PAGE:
The Mars Science Lab is exactly the sort of endeavor NASA should be undertaking (along with its chronically malnourished work in advancing aeronautics technologies). Planetary missions like this capture the imagination and can inspire a new generation to reach for careers in science, technology, engineering and mathematics—which is crucial to future of the aerospace industry.
When Congress shortchanges the agency's science budget to fund high-overhead, government-developed-and-managed launchers or to preserve redundant capabilities in multiple NASA centers, it myopically focuses on the workers of today at the expense of the technologies and the workforce of the future.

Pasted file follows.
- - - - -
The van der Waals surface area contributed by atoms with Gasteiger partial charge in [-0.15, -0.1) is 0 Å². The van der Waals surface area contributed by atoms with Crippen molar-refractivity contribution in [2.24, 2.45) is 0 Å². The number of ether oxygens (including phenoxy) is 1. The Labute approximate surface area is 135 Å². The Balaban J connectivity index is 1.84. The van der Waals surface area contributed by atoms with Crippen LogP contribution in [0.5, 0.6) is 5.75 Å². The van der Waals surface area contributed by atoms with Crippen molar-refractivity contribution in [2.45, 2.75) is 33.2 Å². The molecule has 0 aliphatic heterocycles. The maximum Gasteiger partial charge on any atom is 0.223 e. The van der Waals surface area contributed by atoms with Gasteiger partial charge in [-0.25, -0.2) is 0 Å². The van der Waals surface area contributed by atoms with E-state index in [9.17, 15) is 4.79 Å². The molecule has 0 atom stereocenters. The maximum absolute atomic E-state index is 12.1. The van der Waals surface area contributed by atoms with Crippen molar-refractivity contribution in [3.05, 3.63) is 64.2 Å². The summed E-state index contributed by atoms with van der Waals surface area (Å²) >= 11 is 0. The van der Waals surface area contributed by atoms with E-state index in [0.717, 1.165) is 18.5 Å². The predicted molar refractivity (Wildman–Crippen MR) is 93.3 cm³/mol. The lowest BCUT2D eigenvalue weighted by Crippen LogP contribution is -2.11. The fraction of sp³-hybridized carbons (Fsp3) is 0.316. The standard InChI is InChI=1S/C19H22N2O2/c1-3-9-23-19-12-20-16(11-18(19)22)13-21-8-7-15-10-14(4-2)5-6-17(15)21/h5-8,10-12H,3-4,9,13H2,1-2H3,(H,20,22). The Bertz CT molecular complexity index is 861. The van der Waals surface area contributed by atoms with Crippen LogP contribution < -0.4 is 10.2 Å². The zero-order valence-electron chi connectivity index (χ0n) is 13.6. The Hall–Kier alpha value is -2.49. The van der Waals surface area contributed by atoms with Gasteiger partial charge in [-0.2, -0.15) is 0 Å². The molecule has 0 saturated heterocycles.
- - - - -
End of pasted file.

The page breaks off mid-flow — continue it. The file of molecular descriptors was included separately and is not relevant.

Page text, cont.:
The $2.5 billion NASA will end up spending on MSL is a far better investment for America—and ultimately for the aerospace industry—than speeding up the development of a heavy-lift launcher. NASA cannot do everything and still live within the sort of annual budgets it has been getting. And so, while one cannot draw a direct line between the two, to those who wonder why NASA is not doing more in manned spaceflight, our answer would be: Because it puts rovers on Mars, and given the choices, that is a good thing.